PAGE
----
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I’m guessing that you’re running a standalone proxy. And your NAT is unrestricted, right? The stats look interesting, because I too was under the impression that there is always enough proxies, but now looking at (see the meanings of the stats), to be precise at client-restricted-denied-count, and it seems huge to me. It’s in order of the matched count. While snowflake-idle-count is also very big. Maybe what’s happening is there is enough to serve unrestricted clients, but not quite enough to serve all the restricted ones?

I believe the number 25s comes from here. It polls the broker. If it gets a client, it tries to connect to it for 20 seconds. If it fails, then it polls the broker again. And if so, I agree, it seems wrong. I might be wrong as I’m only familiar with the extension’s codebase.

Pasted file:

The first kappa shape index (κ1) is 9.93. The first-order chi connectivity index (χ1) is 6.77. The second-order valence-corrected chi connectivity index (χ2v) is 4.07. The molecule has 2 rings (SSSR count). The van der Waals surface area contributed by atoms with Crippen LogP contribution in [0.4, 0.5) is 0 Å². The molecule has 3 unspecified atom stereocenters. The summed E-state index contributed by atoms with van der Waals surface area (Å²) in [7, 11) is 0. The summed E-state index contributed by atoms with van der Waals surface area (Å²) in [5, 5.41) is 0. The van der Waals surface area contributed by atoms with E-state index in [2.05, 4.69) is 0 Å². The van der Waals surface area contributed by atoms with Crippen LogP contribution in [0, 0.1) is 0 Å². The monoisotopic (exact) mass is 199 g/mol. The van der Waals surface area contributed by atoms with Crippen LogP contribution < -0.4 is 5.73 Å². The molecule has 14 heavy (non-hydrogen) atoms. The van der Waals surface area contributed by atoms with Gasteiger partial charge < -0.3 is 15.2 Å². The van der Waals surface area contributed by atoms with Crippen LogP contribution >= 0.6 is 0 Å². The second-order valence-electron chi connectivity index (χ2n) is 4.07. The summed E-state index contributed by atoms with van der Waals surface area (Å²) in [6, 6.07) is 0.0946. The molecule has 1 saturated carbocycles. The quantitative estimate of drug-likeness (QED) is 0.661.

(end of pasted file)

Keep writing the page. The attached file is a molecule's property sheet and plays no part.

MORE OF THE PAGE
I don’t think that the reason is that it doesn’t want to. The “Timed out waiting for client to open data channel” message is displayed when you and the client have exchanged the offer/answer, but have failed to establish a WebRTC connection for some reason.


Yes, standalone. I have no NAT (I believe).

I mean logic is single-threaded and that’s why instead of accepting connections, proxy most of the time just waits. I understand that timeouts / failed attempts can happen, that is not a problem by its own.

However, after so many months of testing, I doubt that I want more connections.
Looks like Snowflake have huge memory leak and I don’t have enough RAM to operate proxy with large amount of connections in such conditions.